Twenty-five years ago, one of the young reporters at Plastics News took an in-depth look at the history and then-current state of the Society of Plastics Engineers for a special report on the association’s 50-year anniversary.
Bill Bregar was only in his third year here — he’ll remind you that he’s one of the original Plastics News employees — but he was already gaining a reputation as a specialist in plastics industry history.
The timing for that 1992 special report was great, because most of the pioneers of SPE were still alive and eager to tell their stories about the early days of plastics.
The 1940s was a decade full of challenges and opportunities for plastics. The industry was not brand new — Leo H. Baekeland began small-scale production of phenol-formaldehyde thermosetting resins in 1907, that’s considered the birth of the modern plastics industry.
But 1942, when SPE got off the ground, was a much more important year for plastics.
The first SPE newsletter, dated May 1942, included the text of a speech by Charles Higgins, president of Hercules Powder Co., at the Society of the Plastics Industry Inc.’s meeting that month in Hot Springs, Va.
Higgins’ words, even on paper, sound like a speech given to a football squad at halftime:
“I am telling you nothing new when I say that the big problem confronting the plastics group today, as it faces all other industries, is the transition to a war economy,” he said.
His focus was an issue that was holding back plastics’ growth: the availability of chemical raw materials, which were being diverted to other industrial sectors.
“You can see that the vital materials of plastics are actually the vital materials of war. When you hear that Allied planes bombed Tokyo or the German industries of the Ruhr Valley, you may have the satisfaction that diverted plastic chemicals helped to do the job,” he said.
Those must have been bittersweet words to the throng of executives who were clamoring for materials that they desperately needed to help with the war effort.
They wanted to help. They needed to help. But plastics processors in the 1940s were still using primitive equipment, like injection molding presses with plungers instead of reciprocating screws. Modern thermoplastics, including polyethylene, polystyrene and PVC, were still relatively new. They offered great potential, but processors needed help learning to use them — even getting samples necessary to tackle new applications.
Into the breech came SPE. It was started by an active group of executives in Detroit as the Society of Plastics Sales Engineers — the word “sales” soon disappeared. Within months, more SPE groups were organized around the country. The industry was thirsty for technical information. By 1943, the first Annual Technical Conference attracted 1,775 registered visitors and 59 exhibitors.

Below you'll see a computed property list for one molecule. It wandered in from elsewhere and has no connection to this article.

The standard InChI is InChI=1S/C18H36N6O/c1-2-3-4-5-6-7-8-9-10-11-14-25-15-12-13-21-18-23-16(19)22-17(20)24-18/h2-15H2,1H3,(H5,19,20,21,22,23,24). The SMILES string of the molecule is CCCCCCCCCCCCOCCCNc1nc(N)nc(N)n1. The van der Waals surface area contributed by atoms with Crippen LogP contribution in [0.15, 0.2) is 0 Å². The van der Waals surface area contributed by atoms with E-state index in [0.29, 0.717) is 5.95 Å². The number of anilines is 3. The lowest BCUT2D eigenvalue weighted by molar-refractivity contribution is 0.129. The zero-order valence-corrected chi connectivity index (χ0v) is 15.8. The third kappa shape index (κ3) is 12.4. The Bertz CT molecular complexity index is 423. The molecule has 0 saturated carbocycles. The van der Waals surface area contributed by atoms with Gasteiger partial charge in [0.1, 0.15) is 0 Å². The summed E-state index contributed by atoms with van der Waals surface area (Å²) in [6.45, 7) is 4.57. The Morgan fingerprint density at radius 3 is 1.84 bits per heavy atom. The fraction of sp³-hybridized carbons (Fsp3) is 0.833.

Bregar’s report from 1992 helped me get to know those industry pioneers. He interviewed Pauline Conley, widow of Fred Conley, the first SPE president; charter members A. Reynolds Morse, Robert G. Dailey and George S. Hendrie Sr.; and many more.
Today Bregar is a senior reporter at Plastics News, and he’s tasked again with looking at a milestone anniversary for SPE — the association turns 75 this year.
This time he’s not alone. Our entire staff is planning a special report on SPE for our April 24 issue. The whole magazine will be devoted to the topic. This time, though, the focus is on something that was almost an afterthought in 1992: what lies ahead.
We want to talk to a wide variety of people. That includes students, young professionals and SPE veterans. We want lots of opinions and insight into the state of the plastics industry, the current challenges and, most important, the future.
To kick it off, we’re putting a survey at www.plasticsnews.com/SPE75 designed to get the conversation started and find good stories to share with readers.
I encourage all SPE members, both inside and outside the United States, to participate. And we’ll allow would-be SPE members, too.
Before you head to the website, put on your futurist hat and think about how the plastics industry is going to change in the next 25 years. Forward-looking insight can be hard to come by; when you ask people about the future, most tell you about what’s going on now.
I’m especially interested in what the young readers think about the industry that they’ll be leading in the coming decades. Where will their careers take them, what challenges do they face, and how do they think materials, machinery, key end markets and processes will change. I’m looking forward to reading your thoughts.
Loepp is editor of Plastics News and author of “The Plastics Blog.” Follow him on Twitter @donloepp.